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Thursday, April 24, 2014
When an athlete becomes injured, everyone involved from physician to coach ponders the same question, "When can I play again?" The answer is: A safe, successful, and timely return to sports goes beyond physical rehabilitation.
The psychological aspects of return to play cannot be minimized. The athlete's state of mind is important to the recuperation process and can potentially explain why some athletes return to play more quickly from injury than others. To an athlete, an injury is a loss in many ways. When the injured athlete is taken away from an environment where he or she is comfortable and thriving, this can lead to anxiety and depression.
To ensure the well-being of the athlete, it is suggested that physicians use a personalized team-approach that is tailor-made for the individual and takes into account not only current and previous injuries, but also the type of sport the athlete plays. Return to play is sport- and athlete-specific, and a particular recipe of when an athlete is going to come back is all too often unpredictable.
Incorporating physical therapists, athletic trainers, coaches, parents, and teammates into the treatment and rehabilitation process is crucial for the injured athlete. Around the world, physicians are recognizing that the team approach is so valuable because it is the athletic trainers and physical therapists whom are with these athletes on a day-to-day basis. When an athlete sees everyone he or she trusts working as a team, it helps in terms of building confidence and adjusting more easily when returning to play.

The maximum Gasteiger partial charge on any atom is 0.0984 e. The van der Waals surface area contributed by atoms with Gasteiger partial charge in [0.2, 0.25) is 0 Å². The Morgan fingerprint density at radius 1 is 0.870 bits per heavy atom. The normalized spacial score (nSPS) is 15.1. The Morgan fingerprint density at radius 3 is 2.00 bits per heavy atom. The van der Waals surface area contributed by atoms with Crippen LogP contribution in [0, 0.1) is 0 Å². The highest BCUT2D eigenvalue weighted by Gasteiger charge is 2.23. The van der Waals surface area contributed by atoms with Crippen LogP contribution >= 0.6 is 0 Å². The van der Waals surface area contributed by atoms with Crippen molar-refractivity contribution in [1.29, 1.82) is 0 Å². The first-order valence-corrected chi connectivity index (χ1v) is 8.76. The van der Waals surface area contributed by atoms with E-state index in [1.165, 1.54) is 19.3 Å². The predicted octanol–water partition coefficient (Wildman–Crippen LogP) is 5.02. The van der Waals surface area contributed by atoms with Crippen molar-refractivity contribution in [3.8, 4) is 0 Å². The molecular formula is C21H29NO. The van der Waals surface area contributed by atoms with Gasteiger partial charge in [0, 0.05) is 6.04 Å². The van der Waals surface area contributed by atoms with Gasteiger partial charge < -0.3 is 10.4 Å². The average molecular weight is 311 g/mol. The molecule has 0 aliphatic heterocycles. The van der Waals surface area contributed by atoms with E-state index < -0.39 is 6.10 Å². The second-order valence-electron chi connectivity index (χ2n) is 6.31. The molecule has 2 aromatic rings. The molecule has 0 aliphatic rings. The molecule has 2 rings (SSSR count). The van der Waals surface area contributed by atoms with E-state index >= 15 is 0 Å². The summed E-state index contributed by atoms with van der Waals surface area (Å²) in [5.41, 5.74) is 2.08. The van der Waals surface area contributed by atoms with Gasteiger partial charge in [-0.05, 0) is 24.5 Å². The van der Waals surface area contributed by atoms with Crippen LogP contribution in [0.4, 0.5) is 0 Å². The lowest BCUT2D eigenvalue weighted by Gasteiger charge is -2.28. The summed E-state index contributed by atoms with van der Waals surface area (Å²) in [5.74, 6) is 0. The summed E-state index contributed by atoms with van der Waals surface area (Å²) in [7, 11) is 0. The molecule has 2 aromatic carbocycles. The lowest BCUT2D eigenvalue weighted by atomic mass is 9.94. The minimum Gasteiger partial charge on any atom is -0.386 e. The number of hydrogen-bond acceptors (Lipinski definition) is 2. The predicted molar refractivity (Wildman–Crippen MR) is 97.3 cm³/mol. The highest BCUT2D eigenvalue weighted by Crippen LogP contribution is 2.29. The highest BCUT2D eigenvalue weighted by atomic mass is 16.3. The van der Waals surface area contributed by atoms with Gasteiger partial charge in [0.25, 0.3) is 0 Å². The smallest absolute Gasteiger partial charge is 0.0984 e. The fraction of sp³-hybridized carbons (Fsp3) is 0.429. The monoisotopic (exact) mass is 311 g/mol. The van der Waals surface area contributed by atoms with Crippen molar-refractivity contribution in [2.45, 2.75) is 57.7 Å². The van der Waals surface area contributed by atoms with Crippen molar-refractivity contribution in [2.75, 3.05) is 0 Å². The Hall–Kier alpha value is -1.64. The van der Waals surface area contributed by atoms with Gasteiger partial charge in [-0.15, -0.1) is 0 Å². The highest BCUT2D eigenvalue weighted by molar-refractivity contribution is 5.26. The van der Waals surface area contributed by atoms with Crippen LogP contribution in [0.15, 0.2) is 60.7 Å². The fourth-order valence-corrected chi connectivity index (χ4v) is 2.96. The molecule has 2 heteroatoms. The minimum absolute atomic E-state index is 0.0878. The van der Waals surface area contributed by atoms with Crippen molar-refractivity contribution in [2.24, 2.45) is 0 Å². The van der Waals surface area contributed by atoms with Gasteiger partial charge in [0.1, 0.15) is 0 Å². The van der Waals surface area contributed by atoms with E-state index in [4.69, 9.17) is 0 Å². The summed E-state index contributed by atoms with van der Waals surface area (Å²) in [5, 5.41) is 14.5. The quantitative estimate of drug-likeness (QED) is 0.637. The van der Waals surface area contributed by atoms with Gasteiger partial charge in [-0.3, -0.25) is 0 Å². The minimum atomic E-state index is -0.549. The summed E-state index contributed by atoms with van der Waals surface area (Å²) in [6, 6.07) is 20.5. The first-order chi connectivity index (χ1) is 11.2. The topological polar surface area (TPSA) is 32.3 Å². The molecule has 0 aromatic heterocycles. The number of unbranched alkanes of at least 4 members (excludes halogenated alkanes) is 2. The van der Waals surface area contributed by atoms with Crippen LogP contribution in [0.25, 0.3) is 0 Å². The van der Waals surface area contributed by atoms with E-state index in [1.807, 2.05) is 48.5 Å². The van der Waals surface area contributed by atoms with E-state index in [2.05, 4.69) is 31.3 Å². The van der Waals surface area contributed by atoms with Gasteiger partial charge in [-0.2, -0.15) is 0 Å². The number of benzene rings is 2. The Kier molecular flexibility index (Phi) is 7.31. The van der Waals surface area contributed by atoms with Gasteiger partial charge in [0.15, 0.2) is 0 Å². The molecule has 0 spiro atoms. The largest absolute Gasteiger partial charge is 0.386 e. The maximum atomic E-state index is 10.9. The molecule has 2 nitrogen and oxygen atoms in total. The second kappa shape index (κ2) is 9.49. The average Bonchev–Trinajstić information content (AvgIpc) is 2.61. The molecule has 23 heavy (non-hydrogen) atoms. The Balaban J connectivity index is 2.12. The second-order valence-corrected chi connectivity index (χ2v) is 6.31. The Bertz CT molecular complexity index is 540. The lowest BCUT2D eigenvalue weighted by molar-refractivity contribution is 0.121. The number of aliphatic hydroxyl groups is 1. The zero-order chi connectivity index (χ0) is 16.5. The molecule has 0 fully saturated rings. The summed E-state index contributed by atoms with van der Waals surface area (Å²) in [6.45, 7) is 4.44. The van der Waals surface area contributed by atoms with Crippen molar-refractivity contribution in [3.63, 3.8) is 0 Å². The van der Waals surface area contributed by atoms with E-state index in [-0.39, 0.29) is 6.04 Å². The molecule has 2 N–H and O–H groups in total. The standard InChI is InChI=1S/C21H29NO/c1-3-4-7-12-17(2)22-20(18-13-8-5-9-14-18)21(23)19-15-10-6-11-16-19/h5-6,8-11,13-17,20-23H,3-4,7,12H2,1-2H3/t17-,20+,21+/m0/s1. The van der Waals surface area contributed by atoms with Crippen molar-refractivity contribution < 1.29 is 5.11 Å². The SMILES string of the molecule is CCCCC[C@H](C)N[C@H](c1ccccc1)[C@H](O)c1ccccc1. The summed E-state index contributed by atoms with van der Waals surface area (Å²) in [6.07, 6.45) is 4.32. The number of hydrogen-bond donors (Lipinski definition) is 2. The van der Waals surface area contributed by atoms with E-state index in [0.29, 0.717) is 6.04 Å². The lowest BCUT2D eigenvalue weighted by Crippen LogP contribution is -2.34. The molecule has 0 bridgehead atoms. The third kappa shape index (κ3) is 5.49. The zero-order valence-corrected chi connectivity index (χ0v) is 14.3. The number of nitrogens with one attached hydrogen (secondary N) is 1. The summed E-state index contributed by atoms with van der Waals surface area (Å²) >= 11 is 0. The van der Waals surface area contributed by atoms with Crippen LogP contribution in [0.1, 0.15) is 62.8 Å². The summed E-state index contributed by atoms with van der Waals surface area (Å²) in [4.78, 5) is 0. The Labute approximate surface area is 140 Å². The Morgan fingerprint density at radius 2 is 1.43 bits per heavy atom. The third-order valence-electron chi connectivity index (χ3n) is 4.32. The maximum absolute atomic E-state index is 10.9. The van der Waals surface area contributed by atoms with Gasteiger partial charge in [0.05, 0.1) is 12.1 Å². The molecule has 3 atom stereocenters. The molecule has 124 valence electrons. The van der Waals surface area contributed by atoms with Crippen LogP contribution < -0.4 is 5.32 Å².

Many physicians assume that the injured athlete is ready to go once he or she has resumed full strength and full range of motion of the injured body part. The problem with only implementing these parameters is that they may not be looking closely enough at the psychological aspects of return to play.
The longer athletes are away from their sport, the more challenging and difficult it can be for them to return. It is important that everyone involved in the care of athletes be empathetic to their situation and show they recognize the physical and emotional trauma associated with a potentially career-ending injury.
This article is based on information provided by The Ohio State University Medical Center Media Relations Office and was adapted for use on NetWellness with permission, 2010.
Last Reviewed: Apr 21, 2010
Thomas Best, MD, PhD, FACSM
Professor of Family Medicine
Health & Rehab Sciences
College of Medicine
The Ohio State University